When retail giant Target announced it’s going to allow people to use whichever bathroom they “identify” with, outrage ensued across the nation. However, if you thought that was bad, you might want to have a look at what Starbucks just did.
Transgender activists have gained serious ground in the Bathroom War ™ in recent months, and it looks like they just notched another victory under their belt. After Target announced that it was going to endanger women and children by allowing anyone to use any bathroom they “feel” is appropriate, the parent company of the coffee chain Starbucks thought it a good idea to follow suit, but its not stopping with just its coffee shops.
USA Today has more:
Starbucks, Hudson’s Bay Co. — parent company to Lord & Taylor and Saks Fifth Avenue — and Barnes & Noble all told USA TODAY that employees and customers in their stores are welcome to use the bathroom of the gender they identify with.
Starbucks spokeswoman Jaime Riley said the company is “looking into additional opportunities to have more gender-neutral signage in our restrooms where jurisdictions allow it.”
“HBC respects and affirms each person’s right to self-identify and access facilities that reflect their gender identity,” spokeswoman Tiffany Bourré said.
“As a company, Barnes & Noble treats all employees and customers with dignity and respect,” spokeswoman Mary Ellen Keating said. “For our transgender employees and customers, that means that they are allowed to use the bathroom of the gender they identify with.”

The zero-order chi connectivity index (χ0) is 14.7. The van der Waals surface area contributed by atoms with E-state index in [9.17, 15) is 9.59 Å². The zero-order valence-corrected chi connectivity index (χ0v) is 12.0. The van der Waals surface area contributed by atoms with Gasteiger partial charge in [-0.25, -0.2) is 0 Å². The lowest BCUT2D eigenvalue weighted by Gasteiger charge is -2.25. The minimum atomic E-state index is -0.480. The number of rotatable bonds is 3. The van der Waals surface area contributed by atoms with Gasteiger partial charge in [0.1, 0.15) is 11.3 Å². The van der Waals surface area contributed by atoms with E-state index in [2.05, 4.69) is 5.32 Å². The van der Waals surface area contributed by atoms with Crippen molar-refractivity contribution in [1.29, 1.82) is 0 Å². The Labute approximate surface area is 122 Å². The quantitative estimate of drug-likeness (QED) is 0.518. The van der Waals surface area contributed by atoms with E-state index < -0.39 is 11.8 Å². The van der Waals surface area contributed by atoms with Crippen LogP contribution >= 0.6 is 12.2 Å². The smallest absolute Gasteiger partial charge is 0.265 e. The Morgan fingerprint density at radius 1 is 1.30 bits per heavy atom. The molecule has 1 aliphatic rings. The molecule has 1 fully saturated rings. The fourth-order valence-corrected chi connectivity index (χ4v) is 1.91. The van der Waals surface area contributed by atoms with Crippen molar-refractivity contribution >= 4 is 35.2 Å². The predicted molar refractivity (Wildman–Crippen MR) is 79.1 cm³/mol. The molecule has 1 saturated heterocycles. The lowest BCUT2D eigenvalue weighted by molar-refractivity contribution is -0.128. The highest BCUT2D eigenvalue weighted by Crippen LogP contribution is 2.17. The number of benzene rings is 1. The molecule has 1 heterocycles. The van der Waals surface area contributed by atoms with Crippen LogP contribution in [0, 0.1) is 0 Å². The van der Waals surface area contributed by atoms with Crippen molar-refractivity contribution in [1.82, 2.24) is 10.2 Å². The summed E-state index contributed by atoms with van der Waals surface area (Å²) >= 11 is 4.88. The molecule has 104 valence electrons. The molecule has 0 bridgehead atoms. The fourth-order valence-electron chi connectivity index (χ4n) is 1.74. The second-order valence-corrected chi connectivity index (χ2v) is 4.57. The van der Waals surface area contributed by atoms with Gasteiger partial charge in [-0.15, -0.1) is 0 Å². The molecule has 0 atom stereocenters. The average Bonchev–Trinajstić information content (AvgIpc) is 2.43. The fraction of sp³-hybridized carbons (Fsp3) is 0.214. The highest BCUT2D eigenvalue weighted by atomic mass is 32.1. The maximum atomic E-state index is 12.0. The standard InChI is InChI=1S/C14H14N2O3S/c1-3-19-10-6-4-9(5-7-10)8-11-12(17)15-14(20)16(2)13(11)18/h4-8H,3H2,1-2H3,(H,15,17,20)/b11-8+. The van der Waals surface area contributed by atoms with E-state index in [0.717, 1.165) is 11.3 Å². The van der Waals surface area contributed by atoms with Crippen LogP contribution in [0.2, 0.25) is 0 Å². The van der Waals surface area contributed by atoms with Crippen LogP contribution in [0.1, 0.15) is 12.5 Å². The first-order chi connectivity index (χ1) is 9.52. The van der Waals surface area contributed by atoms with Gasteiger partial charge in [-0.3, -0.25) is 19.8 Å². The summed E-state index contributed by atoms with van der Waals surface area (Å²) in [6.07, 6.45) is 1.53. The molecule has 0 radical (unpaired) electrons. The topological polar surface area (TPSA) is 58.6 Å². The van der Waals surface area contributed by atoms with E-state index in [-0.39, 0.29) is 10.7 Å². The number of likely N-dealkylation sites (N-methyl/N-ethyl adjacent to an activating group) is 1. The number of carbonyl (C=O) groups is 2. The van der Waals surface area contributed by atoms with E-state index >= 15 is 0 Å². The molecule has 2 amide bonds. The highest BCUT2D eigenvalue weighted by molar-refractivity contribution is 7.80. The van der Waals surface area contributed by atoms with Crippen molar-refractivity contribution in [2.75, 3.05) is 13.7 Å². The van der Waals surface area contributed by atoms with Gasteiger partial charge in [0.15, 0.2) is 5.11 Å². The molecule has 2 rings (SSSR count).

So there you have it – four more retail chains where you may not be safe if you’re a woman trying to use the bathroom, all so the company can say it’s “inclusive” of everyone.
Isn’t that nice?
Inclusiveness only goes so far. At some point, these companies have to realize that there’s only .3 percent of our entire population that self-identifies as the opposite sex, which means the likelihood that one of those people ever walks into one of their store is slim.
With that in mind, it’s utter insanity to craft policies based upon the assumption that maybe, just maybe, one day, one of these people might find themselves inside of the building and needing to use the bathroom. Think about it, Target has some 2.5 million shoppers a day, which means it gets close to a billion shoppers annually, and there’s roughly a million transgendered people in the entire country.
The statistical probability of that exact event is about the equivalent of someone being struck by lightning while standing in front of the store and holding a handful of jelly beans. Yet, these policies, which endanger women by allowing men open access to their restrooms, are created in the .00115 percent chance that a transgendered person walks into one of the stores and needs to use the bathroom.
That’s utter insanity.